Academic Contact: Professor Pietro Valdastri
Academic Staff: Dr Evangelos Mazomenos, Dr Ali Alazmani, Professor Pietro Valdastri, Dr Pete Culmer, Dr Andy Bulpitt, Dr Faisal Mushtaq, Dr James McLaughlan, Professor Mark Mon-Williams, Professor Shane Xie
Clinical Collaborators: David Jayne, Venkat Subramanian
Industrial Partners: Intuitive Surgical, KUKA
Surgical robots have become an established part of clinical practice thanks to their ability to amplify the perceptual and manipulation capabilities of surgeons. However, the true potential of robotic surgery has yet to be realized. Less invasive, more intelligent, softer, and affordable robots will revolutionize surgery and endoscopy in the years to come.
At the University of Leeds, we are pushing the boundaries of robotic endoscopy and robotics surgery to address global challenges in healthcare delivery. We do so by leveraging the unique multidisciplinary research environment at our University, the cutting-edge fabrication facilities we have available, a vibrant collaboration with our outstanding research hospital, and a strong relationship with our industrial partners.
The main research themes in robotic surgery at Leeds are (1) Lifesaving Capsule Robots, (2) Intelligent and Affordable Surgical Instruments, (3) Minimally Invasive Robotic Surgery (4) Intelligent Training Aids.
Capsule Robots are meso-scale devices that leverage extreme miniaturization to access and operate in environments that are out of reach for larger robots. In medicine, capsule robots can enter the human body through natural orifices or small incisions, and perform endoscopy and surgery while minimizing the invasiveness of the procedure. Our research focuses on two main aspects of medical capsule robots.
The first is more fundamental and aims to study novel approaches for magnetic manipulation of capsule robots combined with real-time proprioceptive sensing. Specifically, we are studying remote magnetic manipulation for controlling a capsule deep inside the human body, and local magnetic actuation to transfer controlled mechanical power across the skin. Proprioceptive sensing provides online estimations of the capsule position and orientation, and an indication of the coupling force.
We are also interested in the science of autonomy applied to medical capsule robots. Real-time tissue interaction models and novel methods for interpreting endoscopic images are being used to provide environmental awareness and guarantee safety during surgical operations. Closed-loop control of magnetic manipulation, combined with high-level intelligence, will enable the level of assistance provided by the robotic platform to the clinician to span from transparent teleoperation to autonomous execution of surgical tasks. This will enable intelligent capsule robots to amplify the diagnostic and interventional capabilities of gastroenterologists and surgeons.
As the World Health Organization (WHO) recently highlighted, sustainable development in low resource countries will be hard to achieve unless the international health and development community addresses the enormous global burden of surgical conditions. In low and middle-income countries (LMICs) over 90% of the population do not have access to safe, affordable surgical care. There is an urgent need to scale-up surgical services to prevent them becoming a major barrier to national income growth, economic productivity, and improved human welfare. The goals of our research are to identify the barriers to surgical care, characterise and prioritise the unmet surgical needs, and develop affordable technological solutions that are intelligent enough to lower the barriers for healthcare delivery. Our work is highly multidisciplinary and is the result of a well-established link between the Faculty of Engineering, the Academic Unit of Surgery, the Nuffield Centre for International Health and Development, and a strong network of partners in LMICs, including Sierra Leone, India, Honduras and rural areas of China.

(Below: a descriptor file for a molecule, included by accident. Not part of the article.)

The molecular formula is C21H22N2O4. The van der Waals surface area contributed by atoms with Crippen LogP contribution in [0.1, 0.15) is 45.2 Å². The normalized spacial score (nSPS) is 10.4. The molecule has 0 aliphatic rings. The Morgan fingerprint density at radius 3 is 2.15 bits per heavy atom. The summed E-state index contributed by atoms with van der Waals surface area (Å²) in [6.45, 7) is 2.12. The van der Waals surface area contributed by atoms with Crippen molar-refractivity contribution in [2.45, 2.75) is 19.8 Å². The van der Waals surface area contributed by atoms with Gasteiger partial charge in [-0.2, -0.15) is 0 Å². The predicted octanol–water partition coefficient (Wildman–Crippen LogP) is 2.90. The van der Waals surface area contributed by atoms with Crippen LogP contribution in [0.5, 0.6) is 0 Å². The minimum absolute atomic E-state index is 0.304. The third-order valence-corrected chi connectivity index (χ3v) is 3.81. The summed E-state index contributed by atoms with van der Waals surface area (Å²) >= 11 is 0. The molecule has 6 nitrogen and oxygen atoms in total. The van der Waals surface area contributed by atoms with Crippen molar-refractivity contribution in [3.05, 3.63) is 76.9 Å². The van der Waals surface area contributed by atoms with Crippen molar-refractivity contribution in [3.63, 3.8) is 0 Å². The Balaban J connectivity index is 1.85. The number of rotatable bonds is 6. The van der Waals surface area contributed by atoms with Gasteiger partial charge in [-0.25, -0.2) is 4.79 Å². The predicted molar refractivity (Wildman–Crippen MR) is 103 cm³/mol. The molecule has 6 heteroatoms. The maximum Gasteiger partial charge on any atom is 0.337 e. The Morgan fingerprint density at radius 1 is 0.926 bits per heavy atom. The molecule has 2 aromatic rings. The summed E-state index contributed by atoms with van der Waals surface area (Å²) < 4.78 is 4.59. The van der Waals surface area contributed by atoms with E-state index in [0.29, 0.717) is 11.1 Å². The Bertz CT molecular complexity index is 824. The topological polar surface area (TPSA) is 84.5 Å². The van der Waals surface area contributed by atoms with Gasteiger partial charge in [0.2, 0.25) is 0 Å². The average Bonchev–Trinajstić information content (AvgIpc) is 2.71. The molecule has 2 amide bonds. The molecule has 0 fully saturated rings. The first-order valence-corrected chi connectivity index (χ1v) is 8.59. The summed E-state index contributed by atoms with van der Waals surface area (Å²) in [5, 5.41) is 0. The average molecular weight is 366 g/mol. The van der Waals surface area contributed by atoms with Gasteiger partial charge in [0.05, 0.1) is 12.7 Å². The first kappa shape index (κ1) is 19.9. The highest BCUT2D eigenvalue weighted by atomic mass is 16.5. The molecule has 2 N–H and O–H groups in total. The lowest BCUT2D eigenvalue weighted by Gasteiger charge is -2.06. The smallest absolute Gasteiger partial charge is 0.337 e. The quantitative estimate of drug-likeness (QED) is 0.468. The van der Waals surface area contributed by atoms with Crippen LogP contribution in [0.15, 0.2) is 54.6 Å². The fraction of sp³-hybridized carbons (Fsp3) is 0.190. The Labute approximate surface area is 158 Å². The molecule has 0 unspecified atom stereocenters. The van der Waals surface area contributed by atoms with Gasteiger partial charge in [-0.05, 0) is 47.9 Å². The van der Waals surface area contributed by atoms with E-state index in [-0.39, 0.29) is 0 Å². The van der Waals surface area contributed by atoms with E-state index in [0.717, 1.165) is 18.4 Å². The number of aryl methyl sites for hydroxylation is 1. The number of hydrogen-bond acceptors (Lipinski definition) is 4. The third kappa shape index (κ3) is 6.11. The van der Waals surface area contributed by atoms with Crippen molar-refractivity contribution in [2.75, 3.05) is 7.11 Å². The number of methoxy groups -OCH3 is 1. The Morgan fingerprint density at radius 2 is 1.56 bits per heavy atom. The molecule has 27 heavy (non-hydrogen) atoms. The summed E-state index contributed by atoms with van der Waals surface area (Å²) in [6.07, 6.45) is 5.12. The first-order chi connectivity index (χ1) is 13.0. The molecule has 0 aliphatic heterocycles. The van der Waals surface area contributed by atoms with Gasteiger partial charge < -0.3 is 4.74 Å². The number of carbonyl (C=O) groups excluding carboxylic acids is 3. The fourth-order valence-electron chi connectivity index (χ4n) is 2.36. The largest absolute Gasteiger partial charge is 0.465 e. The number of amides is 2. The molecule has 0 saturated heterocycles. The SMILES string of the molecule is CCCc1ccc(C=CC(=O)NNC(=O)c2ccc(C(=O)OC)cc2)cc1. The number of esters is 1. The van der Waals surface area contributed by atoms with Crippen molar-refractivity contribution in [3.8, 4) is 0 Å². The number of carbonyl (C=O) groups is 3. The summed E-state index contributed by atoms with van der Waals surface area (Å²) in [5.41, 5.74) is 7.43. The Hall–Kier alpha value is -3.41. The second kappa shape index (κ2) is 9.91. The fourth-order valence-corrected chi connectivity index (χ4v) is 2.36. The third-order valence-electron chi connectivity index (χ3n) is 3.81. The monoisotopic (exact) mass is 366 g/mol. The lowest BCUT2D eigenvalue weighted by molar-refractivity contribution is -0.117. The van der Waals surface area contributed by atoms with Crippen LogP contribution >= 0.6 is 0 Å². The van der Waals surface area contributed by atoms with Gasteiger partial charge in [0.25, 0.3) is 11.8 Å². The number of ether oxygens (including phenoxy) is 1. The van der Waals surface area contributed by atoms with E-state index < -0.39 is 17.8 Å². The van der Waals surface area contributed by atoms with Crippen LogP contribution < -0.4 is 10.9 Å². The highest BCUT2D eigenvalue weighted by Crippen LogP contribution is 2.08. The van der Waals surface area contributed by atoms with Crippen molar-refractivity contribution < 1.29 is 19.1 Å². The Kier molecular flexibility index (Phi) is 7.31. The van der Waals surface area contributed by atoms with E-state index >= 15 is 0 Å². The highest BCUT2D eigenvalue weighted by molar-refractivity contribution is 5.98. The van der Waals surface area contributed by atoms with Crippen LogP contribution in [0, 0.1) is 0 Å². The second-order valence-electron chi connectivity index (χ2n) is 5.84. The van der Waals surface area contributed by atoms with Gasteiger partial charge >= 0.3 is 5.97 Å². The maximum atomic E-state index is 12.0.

Surgical robotics platforms that are currently available to hospitals straightforwardly compare to standard automobiles, as they transparently execute user’s intent. Similarly to recent advances in the automotive sector, increasing levels of automation will soon enable robots to perform parts of the procedure, thus lowering the burden for the surgical team and improving healthcare outcomes. Furthermore, current robotic platforms still require a relevant number of incisions to access the patient’s body and often rely on rigid or semi-rigid instrumentation.
At the University of Leeds, we are interested in automating specific surgical tasks, in designing flexible and compliant instruments, and in reducing the number of incisions required to perform abdominal surgery. We also collaborate with the Institute of Psychological Sciences to objectively improve human/machine interfaces and to assess surgical training methods. We test part of our research hypotheses on the daVinci Research Kit that was kindly donated us by our industrial partner Intuitive Surgical, Inc.
We conduct research examining how robotic devices can be used to accelerate the learning of surgical skills in order to reduce the magnitude and frequency of operating mistakes. We use a range of surgical technologies from low fidelity surgical box trainers through to high end robot and virtual reality systems so that trainees can practice dental (pictured) and minimally invasive surgery. The strength of our approach lies in our use of rigorous laboratory controlled experiments on human behavior (i.e. psychophysics) derived from cognitive and sensorimotor learning theory to optimise training processes. Example research topics include investigating how haptic forces should be presented to users to improve surgical skill and performance and examining how surgeons might use surgical technologies can be used to “warm-up” for complex cases through patient specific rehearsal.